Yesterday, the Congressional Budget Office released its latest snapshot on the federal budget. The headlines:
- The budget deficit was $1.1 trillion during the first nine months of the fiscal year (through June). That’s up from $286 billion at this point last year.
- Spending has risen 21% over last year, while tax revenues have fallen 18%.
- For the first time in more than ten years, the government ran a deficit in June. June is a big tax-paying month, so it usually records a surplus.
The charts shows the main drivers of the exploding deficit:
- Lower tax revenues. Revenues have fallen 18%, adding $346 billion to the deficit. Income tax revenues have been particularly hard hit: individual income tax payments are down 22%, and corporate income taxes are down 56%.
- New spending on TARP and the GSEs. CBO estimates that spending to date on TARP will have a net cost to taxpayers of $147 billion. (For more details on how CBO calculates this, see this post.) In addition, the government has injected $83 billion into Fannie Mae and Freddie Mac, the two housing GSEs. Together, these parts of the financial rescue have added $230 billion to the deficit.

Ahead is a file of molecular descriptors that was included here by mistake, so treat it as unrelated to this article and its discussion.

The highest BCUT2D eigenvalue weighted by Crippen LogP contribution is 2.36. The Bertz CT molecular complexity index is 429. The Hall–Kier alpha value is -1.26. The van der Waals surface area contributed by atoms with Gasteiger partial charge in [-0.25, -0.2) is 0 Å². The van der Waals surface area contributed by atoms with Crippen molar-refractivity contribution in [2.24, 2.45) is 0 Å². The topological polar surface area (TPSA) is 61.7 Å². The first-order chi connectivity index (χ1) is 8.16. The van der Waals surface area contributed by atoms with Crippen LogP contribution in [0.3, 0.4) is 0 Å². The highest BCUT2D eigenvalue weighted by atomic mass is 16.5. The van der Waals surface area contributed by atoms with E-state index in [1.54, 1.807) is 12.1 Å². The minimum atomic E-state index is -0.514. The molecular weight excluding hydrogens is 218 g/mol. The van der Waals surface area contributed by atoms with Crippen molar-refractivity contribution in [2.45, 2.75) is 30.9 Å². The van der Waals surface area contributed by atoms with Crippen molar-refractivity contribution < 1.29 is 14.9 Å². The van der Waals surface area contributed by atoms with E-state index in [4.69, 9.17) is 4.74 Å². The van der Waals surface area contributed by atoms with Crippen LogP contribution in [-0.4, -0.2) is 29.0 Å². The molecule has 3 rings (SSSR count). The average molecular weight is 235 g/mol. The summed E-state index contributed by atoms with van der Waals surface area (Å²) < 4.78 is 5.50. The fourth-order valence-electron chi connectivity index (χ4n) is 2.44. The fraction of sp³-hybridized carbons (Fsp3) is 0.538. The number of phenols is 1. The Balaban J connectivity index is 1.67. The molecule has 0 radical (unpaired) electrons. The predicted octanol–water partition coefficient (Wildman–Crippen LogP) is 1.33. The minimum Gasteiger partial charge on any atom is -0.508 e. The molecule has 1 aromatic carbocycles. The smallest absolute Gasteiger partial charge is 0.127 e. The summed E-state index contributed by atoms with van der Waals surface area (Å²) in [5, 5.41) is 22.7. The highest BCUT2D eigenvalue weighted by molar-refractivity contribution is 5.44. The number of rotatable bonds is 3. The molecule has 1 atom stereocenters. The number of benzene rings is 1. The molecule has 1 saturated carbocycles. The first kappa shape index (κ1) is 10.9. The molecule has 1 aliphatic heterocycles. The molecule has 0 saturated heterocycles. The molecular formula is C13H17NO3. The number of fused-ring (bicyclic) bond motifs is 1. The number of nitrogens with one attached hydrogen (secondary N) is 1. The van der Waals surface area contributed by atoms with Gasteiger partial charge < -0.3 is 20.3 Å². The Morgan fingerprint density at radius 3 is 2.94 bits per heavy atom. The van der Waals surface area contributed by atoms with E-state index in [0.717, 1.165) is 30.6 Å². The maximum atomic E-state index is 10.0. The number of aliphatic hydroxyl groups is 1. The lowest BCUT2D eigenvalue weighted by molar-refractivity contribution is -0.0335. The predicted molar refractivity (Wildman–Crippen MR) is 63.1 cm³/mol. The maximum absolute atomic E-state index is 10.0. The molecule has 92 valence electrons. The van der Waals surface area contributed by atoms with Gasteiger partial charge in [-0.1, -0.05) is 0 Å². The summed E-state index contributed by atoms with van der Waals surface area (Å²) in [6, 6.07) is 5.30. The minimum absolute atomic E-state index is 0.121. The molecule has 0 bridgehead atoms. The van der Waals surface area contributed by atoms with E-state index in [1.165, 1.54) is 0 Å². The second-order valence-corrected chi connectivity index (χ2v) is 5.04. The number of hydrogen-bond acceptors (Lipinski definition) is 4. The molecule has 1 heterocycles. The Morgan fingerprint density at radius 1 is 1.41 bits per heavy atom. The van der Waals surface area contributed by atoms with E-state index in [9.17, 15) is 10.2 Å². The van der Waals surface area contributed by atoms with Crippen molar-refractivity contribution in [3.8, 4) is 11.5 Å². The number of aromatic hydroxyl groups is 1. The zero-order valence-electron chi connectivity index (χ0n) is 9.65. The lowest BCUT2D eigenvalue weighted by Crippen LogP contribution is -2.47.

- More spending on other programs. Spending on other programs has increased almost 14%, adding $276 billion to the deficit. CBO notes that spending rose particularly sharply for Medicaid (up 23%) and unemployment insurance (up 156%). Those increases reflect recent legislation that expanded Federal spending on both programs, as well as increased enrollment in the programs due to the weak economy.
- Remarkably, interest payments are actually lower. The public debt has, of course, been ballooning to finance rising deficits and the financial rescue. But interest payments on the debt have actually fallen, thanks to low short-term interest rates and smaller costs for inflation-indexed bonds. As a result, interest payments have been $48 billion lower this year.